So what does that mean for our reference practice? One of my reading group buddies talked about a time when they had a 30 minute conversation with a student about their research. There was no “help” involved, no bestowing of knowledge from librarian to student, but it wasn’t really about that. It was about fostering a connection. Now the librarian knows what the student is working on and feels invested in them as a person and interested in their research. It’s the beginning of a foundation on which to build a relationship.

I don’t just want students to come to me when they have a problem or need help. I don’t want them to feel like they have to put themselves out there without me having to do the same. I want to get to know them as people and foster a connection that will help both of us grow and learn. I’ve seen students eager for even the slightest kernel of connection and relatability during a one-on-one. It’s both heartening to know they want this and depressing to think it’s so rare.

I don’t think this focus on connection and mutuality is a part of the model of research support and reference we currently adhere to collectively, as a profession, but I do think it’s one that we could easily shift towards. I know that I am writing about vulnerability from a position of privilege. I am tenured. I read as white to others (despite my best efforts to the contrary). I am a femme ciswoman. But I do think that there is a place for this kind of supported vulnerability in our profession if those of us with privilege could be courageous enough to support the vulnerability of our peers and characterize it as an asset and a strength, not a liability.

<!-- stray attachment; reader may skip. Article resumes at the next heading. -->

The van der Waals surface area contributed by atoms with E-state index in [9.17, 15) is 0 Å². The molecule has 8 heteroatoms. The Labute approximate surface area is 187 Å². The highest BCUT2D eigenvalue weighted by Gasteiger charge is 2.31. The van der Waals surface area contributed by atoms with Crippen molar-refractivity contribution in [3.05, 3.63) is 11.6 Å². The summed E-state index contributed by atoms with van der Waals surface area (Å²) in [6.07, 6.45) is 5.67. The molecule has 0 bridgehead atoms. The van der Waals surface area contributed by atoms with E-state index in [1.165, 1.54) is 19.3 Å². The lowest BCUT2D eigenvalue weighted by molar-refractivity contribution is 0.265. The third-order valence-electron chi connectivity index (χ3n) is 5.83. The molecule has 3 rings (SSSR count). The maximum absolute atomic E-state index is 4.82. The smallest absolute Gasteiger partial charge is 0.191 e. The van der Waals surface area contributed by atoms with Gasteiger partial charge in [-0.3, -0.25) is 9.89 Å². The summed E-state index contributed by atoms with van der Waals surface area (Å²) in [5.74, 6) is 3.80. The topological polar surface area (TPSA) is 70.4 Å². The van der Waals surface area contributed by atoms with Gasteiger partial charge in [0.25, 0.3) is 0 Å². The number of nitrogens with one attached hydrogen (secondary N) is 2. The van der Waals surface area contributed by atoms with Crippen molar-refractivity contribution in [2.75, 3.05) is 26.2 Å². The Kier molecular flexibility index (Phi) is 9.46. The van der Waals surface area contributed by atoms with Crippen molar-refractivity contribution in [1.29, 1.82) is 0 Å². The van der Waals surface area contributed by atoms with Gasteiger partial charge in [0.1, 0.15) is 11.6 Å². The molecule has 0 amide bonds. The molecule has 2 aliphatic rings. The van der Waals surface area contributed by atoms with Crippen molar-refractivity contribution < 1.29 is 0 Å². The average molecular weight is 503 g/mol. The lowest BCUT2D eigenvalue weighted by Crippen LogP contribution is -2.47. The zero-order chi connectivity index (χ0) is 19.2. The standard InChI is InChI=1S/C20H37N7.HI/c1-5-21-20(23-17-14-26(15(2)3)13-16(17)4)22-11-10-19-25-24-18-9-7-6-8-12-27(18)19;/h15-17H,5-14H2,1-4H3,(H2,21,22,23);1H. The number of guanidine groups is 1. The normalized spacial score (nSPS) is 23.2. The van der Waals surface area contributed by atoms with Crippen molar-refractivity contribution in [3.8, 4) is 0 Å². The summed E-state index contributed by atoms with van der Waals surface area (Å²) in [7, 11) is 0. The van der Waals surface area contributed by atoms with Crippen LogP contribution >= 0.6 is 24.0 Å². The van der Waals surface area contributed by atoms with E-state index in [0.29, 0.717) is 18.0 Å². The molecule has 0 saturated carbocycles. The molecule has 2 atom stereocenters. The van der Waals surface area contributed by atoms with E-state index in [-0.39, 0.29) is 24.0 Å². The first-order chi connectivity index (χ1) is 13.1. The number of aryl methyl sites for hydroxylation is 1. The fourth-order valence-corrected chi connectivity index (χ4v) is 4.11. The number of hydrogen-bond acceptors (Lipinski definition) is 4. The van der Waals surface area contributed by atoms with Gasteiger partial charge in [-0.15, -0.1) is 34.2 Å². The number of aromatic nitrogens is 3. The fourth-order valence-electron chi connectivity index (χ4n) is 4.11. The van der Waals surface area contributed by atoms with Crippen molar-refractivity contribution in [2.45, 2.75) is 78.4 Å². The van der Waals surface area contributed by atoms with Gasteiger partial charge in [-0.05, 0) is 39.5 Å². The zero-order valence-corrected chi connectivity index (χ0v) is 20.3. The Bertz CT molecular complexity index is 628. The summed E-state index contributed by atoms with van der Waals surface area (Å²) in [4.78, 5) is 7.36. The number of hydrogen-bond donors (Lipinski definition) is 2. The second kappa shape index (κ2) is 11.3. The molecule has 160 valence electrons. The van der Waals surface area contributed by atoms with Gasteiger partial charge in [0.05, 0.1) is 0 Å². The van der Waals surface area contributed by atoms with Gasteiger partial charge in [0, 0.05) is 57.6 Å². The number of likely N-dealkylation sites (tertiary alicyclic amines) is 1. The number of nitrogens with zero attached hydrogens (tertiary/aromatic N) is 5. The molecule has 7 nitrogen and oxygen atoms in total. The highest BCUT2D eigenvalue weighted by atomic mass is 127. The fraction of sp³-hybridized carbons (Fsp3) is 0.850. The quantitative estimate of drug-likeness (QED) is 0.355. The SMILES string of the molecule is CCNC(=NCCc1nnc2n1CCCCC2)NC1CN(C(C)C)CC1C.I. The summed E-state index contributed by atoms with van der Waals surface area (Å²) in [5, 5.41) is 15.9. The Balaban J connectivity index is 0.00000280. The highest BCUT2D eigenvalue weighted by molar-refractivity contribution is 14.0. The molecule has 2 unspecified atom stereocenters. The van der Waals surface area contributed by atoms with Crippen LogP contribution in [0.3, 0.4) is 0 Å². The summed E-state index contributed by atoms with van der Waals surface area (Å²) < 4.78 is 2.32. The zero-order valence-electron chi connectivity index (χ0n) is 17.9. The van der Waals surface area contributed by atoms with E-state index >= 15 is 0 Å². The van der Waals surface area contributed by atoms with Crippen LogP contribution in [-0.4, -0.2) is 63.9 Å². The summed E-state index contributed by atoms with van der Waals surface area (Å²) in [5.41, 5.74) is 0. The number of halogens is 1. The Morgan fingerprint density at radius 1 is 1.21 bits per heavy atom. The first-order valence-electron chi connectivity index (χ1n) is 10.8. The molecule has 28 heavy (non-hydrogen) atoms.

‘To Meet or Not to Meet?’ That is NOT the question.

A day in the life of a librarian involves a lot of meetings, am I right?  Particularly, as the type-casting goes, academic librarians.  We all complain about this. We all wish we had more time and fewer meetings.  So why haven’t we solved this?  What would we measure in order to do so?  I’ve been grappling with these questions as I work on a chapter about how meetings contribute to an organization’s knowledge management.  There is so much about this that seems impossible to pare down, especially given the various ways we may experience meetings.

An article about what Google has learned from its research on effective teams came across my feed recently.  When Googling  it again (ha!) in order to pull into this post, I noticed Business Insider covered the topic in 2016 and 2015 as well.  Each one builds a little on the last.  The resulting info graphic shows psychological safety as the quality most indicative of effective teams.  Think about that phrase for a minute —  psychological safety.

Top Five Qualities of Effective Teams

This isn’t one of those, “Well of course! That goes without saying, doesn’t it.” kind of things, right?  Especially if reversed to imagine what might be wrong with teams that lack this, it’s no wonder the prevailing attitude about meetings is so fraught and our cats and shushing memes so prevalent.

What’s interesting to me about the image is its constructive approach to the qualities of effectiveness that build from psychological safety.  One of the things I argue in my chapter is that knowledge management assessments, particularly those involving meetings and teams, must similarly be more constructive.  I got to thinking how one measures the quality of psychological safety, specifically, and how that is constructed within meetings in the real (not just academic, not just Google) world.